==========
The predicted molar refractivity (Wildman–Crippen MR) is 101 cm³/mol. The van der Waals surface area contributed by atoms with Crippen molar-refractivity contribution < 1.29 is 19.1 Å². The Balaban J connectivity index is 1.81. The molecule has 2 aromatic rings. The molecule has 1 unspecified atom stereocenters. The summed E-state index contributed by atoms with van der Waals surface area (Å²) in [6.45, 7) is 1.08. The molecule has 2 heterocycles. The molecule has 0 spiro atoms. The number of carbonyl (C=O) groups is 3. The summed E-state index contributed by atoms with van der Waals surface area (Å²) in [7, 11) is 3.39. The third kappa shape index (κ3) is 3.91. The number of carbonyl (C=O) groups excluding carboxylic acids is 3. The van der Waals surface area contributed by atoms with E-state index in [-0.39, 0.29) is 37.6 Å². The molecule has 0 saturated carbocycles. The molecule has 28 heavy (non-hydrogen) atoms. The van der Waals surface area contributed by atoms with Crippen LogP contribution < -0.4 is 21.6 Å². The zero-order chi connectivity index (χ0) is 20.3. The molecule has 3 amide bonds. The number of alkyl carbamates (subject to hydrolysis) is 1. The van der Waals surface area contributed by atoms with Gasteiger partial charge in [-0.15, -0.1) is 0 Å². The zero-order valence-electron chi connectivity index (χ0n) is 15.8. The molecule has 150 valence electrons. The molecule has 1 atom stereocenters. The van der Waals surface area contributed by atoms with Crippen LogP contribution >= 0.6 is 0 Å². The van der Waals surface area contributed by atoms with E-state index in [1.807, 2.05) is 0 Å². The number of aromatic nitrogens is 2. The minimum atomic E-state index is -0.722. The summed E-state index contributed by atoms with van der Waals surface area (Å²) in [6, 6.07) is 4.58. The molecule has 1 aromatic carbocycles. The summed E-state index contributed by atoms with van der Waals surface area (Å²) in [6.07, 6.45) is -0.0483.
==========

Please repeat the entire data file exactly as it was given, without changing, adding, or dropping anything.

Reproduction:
The predicted molar refractivity (Wildman–Crippen MR) is 101 cm³/mol. The van der Waals surface area contributed by atoms with Crippen molar-refractivity contribution < 1.29 is 19.1 Å². The Balaban J connectivity index is 1.81. The molecule has 2 aromatic rings. The molecule has 1 unspecified atom stereocenters. The summed E-state index contributed by atoms with van der Waals surface area (Å²) in [6.45, 7) is 1.08. The molecule has 2 heterocycles. The molecule has 0 spiro atoms. The number of carbonyl (C=O) groups is 3. The summed E-state index contributed by atoms with van der Waals surface area (Å²) in [7, 11) is 3.39. The third kappa shape index (κ3) is 3.91. The number of carbonyl (C=O) groups excluding carboxylic acids is 3. The van der Waals surface area contributed by atoms with E-state index in [-0.39, 0.29) is 37.6 Å². The molecule has 0 saturated carbocycles. The molecule has 28 heavy (non-hydrogen) atoms. The van der Waals surface area contributed by atoms with Crippen LogP contribution < -0.4 is 21.6 Å². The zero-order chi connectivity index (χ0) is 20.3. The molecule has 3 amide bonds. The number of alkyl carbamates (subject to hydrolysis) is 1. The van der Waals surface area contributed by atoms with Gasteiger partial charge in [-0.15, -0.1) is 0 Å². The zero-order valence-electron chi connectivity index (χ0n) is 15.8. The molecule has 150 valence electrons. The molecule has 1 atom stereocenters. The van der Waals surface area contributed by atoms with Crippen LogP contribution >= 0.6 is 0 Å². The van der Waals surface area contributed by atoms with E-state index in [1.807, 2.05) is 0 Å². The number of aromatic nitrogens is 2. The minimum atomic E-state index is -0.722. The summed E-state index contributed by atoms with van der Waals surface area (Å²) in [6, 6.07) is 4.58. The molecule has 1 aromatic carbocycles. The summed E-state index contributed by atoms with van der Waals surface area (Å²) in [6.07, 6.45) is -0.0483.